How Democrats Lost on Gun Control

Gun rights advocates have been on a roll lately. Is that because Democrats gave up the fight a decade ago?
by | June 28, 2010

Even before today's Supreme Court ruling, gun control advocates were on the defensive in the states. Stateline had the story last week:

McDonnell signed the bill anyway, one of more than a dozen pro-gun bills Virginia approved this year; the guns-in-bars law is set to take effect next week. It was one victory for gun-rights advocates in what has been a fruitful year for them in state legislatures. Tennessee lawmakers passed a law similar to Virginia’s, over the veto of Democratic Governor Phil Bredesen. Georgia lawmakers lifted a prohibition against drinking alcohol while carrying a gun in public, and made it legal for people to carry guns in some areas of airports. And Indiana approved a measure allowing employees to take guns with them to work as long as they’re kept out of sight in a locked vehicle on a company-owned parking lot.


Still, gun-rights advocates are feeling emboldened enough to try new tactics in the legislatures and the courts. Last year, Montana and Tennessee enacted a law called the “Firearms Freedom Act,” a measure that exempts guns and ammunition made, sold and used within the states from federal regulations. This year, the same law was passed by six more states: Alaska, Arizona, Idaho, South Dakota, Utah and Wyoming. Advocates say the measure is a matter of states’ rights. The federal government has no business regulating guns and ammunition that are not part of interstate commerce, they say.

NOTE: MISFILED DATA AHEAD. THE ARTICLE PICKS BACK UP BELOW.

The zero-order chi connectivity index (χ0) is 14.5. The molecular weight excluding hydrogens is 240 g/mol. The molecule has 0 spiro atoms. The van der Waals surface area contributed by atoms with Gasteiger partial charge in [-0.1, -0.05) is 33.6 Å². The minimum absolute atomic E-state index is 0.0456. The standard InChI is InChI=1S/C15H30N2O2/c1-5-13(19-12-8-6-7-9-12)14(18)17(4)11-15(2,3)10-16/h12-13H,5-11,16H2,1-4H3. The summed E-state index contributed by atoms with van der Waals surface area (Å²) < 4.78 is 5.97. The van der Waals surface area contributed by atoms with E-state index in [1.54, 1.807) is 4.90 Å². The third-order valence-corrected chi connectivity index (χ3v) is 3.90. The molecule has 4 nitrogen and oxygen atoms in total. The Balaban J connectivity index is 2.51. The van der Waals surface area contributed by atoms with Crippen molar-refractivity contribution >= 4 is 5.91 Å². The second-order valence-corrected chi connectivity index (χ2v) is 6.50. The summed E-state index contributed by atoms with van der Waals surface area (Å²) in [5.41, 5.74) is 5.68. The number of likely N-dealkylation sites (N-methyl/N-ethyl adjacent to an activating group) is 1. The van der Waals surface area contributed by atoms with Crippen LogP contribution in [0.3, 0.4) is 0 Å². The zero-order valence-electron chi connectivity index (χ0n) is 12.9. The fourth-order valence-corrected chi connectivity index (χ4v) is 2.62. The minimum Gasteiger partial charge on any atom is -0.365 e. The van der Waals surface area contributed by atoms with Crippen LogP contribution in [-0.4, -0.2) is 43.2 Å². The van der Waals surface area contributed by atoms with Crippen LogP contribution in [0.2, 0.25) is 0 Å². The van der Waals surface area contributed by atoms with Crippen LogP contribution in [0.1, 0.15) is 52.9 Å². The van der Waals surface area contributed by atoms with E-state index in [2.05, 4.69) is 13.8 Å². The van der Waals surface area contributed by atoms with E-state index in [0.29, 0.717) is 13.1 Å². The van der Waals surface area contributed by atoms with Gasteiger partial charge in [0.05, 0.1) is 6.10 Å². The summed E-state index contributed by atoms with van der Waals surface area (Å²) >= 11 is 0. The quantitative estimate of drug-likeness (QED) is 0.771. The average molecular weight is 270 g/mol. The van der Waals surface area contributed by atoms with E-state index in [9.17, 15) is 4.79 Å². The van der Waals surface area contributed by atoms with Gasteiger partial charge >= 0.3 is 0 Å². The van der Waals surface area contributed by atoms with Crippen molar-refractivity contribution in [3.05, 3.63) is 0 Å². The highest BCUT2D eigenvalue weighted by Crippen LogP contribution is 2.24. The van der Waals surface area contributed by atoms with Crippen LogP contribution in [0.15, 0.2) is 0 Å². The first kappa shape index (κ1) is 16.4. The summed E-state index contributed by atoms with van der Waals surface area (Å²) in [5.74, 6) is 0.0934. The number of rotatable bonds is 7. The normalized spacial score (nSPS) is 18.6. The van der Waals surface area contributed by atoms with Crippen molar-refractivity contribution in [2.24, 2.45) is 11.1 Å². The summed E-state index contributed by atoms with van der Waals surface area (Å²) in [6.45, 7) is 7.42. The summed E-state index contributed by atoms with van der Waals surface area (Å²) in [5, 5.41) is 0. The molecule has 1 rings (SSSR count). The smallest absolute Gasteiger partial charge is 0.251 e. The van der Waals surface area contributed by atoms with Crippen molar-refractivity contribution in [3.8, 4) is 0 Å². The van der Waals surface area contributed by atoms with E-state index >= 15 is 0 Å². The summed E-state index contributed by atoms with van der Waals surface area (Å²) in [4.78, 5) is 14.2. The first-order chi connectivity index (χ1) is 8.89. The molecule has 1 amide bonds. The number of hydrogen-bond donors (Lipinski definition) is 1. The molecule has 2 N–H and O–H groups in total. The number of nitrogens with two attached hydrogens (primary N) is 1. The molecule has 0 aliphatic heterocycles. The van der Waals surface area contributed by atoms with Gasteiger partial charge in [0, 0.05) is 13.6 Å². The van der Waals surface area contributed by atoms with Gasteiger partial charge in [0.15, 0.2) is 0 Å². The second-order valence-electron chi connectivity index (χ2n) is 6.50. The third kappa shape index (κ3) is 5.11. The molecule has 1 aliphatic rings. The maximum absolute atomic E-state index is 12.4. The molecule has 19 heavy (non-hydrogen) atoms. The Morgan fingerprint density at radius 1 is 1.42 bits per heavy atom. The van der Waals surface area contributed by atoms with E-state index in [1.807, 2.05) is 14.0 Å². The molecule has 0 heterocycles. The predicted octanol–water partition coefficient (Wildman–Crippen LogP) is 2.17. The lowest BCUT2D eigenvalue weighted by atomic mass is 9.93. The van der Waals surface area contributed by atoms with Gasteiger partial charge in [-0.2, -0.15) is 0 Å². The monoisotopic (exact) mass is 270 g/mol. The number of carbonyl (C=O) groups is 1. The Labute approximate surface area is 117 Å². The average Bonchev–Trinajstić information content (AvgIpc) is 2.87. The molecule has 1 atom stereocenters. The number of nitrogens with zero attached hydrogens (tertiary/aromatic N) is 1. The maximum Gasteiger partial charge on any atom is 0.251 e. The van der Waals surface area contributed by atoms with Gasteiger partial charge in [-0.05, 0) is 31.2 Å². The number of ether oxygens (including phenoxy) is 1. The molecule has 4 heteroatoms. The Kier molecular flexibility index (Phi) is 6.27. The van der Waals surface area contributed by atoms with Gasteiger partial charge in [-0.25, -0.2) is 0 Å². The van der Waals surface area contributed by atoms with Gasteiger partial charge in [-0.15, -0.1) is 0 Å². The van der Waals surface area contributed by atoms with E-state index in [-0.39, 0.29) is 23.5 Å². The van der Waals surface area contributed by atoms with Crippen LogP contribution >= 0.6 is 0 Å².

What's striking about this account is that Democrats are coming off of two blowout electoral victories in 2006 and 2008. If you'd told me in the 1990s that Democrats would have won two elections in a row, I'd have predicted a golden age for gun control backers. Gun control was one of the basic issues that divided Democrats from Republicans back then -- and a major one at that.

As we can see, that didn't happen. In conservative states, gun rights advocates keep finding new frontiers. Gun control legislation has no chance in Congress. Gun control supporters have to be content doing little more than trying to hold their ground, even in blue states.

How did this happen? The basic story is that, on gun control, Democrats stopped trying. After Al Gore's loss in the 2000 presidential election, Democrats decided that their views on gun control were a political liability. A majority of the public favored gun control, but a majority of the members of the public who actually voted on gun control didn't. Except in a few big cities where the issue had particular salience (because of gun violence problems), Democrats who believed in gun control stopped talking about it.

In some sense, that was an understandable move. If a party doesn't win elections, it can't enact any part of its policy agenda. So, candidates and parties give up on part of what they believe in order to win.

Yet only now are the full consequences of this decision clear. By not talking about gun control, Democrats undermined the movement in favor gun control. More often than not, the public cares most about the issues their political leaders say are important. In 2000, perhaps hundreds of thousands of people attended a march in Washington in favor of gun control. Would that ever happen today? Obviously, groups like the NRA have remained as focused and motivated as ever.

If there's a lesson here, it's that public opinion and political activism aren't static. Parties can choose to respond to public opinion, but they also can choose to try to shape public opinion. It would be really fascinating to know what would have happened if Democrats had kept fighting on gun control. Perhaps the party would have lost lots of elections that they won. But, perhaps they would have won some converts to their cause.

Josh Goodman
Josh Goodman  |  Former Staff Writer

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